A recently observed variant of the KONNI malware appears tied to a remote access Trojan (RAT) previously attributed to a North Korean actor, Palo Alto Networks security researchers say.
Dubbed NOKKI, the new malware family shows close resemblance and code overlaps with KONNI, a piece of malware long used in attacks targeting the Korean peninsula, and is likely the work of the same developer. The threat has been in use since at least January 2018 and shows ties to the threat group known as Reaper, Palo Alto Networks reveals in a recent .
NOKKI, the security researchers discovered, was designed to collect a broad range of information from the infected machine (includes IP address, hostname, username, drive information, operating system information, and details on the installed programs), can drop additional malware onto the system, and can also execute decoy documents.
Starting in January, the researchers observed several attacks involving NOKKI, targeting entities in Cambodia and Russia with documents featuring content related to local political matters.
In a published this week, Palo Alto Networks reveals that NOKKI is related to the DOGCALL malware family, a backdoor previously and likely in use by this group only. The actor is known for targeting the military and defense industry within South Korea, as well as a Middle Eastern organization doing business with North Korea.
By analyzing malicious macros within Microsoft Word documents designed to drop NOKKI, the researchers discovered that the employed deobfuscation technique was also used in documents targeting individuals interested in the World Cup hosted in Russia in 2018 with the DOGCALL malware.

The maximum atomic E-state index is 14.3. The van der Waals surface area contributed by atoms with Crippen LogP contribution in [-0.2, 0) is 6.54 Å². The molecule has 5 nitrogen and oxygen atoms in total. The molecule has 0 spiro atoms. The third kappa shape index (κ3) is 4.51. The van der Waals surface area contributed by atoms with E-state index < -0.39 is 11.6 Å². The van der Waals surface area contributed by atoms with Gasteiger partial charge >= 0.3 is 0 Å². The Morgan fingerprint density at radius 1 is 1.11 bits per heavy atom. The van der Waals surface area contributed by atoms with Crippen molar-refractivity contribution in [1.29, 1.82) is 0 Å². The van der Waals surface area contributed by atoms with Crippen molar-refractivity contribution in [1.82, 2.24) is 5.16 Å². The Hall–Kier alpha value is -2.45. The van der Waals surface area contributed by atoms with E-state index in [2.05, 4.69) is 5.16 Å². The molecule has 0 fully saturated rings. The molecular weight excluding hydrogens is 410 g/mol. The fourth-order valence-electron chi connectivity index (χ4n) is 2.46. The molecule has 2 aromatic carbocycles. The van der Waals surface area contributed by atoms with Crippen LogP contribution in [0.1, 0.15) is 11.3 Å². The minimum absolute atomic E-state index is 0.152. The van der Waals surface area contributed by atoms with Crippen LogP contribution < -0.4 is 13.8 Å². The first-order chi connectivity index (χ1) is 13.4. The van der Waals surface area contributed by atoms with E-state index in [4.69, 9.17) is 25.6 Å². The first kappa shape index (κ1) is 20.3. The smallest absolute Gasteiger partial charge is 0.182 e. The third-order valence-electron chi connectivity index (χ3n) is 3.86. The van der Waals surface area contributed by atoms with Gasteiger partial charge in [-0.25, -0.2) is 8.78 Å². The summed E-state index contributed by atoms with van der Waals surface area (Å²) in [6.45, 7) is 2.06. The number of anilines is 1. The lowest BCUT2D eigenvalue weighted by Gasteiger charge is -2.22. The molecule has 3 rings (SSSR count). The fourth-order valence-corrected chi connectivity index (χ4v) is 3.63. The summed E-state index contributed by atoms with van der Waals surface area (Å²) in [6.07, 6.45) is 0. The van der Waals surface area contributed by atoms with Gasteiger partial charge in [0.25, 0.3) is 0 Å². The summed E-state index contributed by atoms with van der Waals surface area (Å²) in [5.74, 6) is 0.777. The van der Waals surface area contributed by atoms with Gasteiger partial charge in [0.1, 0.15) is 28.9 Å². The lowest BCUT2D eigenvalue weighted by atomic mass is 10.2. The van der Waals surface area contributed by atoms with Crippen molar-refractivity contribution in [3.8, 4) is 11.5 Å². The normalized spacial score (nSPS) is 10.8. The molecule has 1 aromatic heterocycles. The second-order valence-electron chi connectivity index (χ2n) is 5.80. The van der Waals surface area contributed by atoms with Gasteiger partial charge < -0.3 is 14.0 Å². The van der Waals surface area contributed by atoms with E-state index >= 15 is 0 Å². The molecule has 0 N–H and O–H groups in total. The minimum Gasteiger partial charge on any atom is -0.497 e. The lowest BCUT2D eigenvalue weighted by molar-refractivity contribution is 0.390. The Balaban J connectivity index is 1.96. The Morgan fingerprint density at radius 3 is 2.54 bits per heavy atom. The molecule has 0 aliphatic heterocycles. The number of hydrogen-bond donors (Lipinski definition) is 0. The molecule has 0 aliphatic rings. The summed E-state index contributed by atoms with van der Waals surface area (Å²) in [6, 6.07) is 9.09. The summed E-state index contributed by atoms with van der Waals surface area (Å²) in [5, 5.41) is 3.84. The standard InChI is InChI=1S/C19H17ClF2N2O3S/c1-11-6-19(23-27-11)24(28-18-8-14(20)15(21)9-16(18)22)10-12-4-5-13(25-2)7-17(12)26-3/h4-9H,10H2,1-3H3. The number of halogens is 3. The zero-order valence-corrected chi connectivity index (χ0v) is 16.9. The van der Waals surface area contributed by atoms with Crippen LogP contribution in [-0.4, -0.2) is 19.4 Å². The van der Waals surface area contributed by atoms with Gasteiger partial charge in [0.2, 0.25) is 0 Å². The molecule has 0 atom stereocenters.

While the NOKKI dropper samples would fetch both a payload and a decoy document, the World Cup malware sample would download and execute a remote VBScript file wrapped in HTML, while also appending text to the original Word document to provide the lure for the victim.
The VBScript file leverages the same unique deobfuscation routine, and fetches and executes a dropper called Final1stspy, which in turn downloads a payload belonging to the DOGCALL malware family.
When installed on a compromised machine, the threat can take screenshots, log keys, capture microphone data, collect victim information, collect files of interest, and download and execute additional payloads.
Communication with the command and control (C&C) is performed via third-party hosting services such as Dropbox, pCloud, Yandex Cloud, and Box.
“What originally began as research surrounding a new malware family named NOKKI that had code overlap and other ties to KONNI lead us to an interesting discovery tying the NOKKI malware family to the Reaper threat actor group. Additionally, we discovered yet another malware family that has not been previously publicly reported that we have named Final1stspy,” Palo Alto Networks concludes.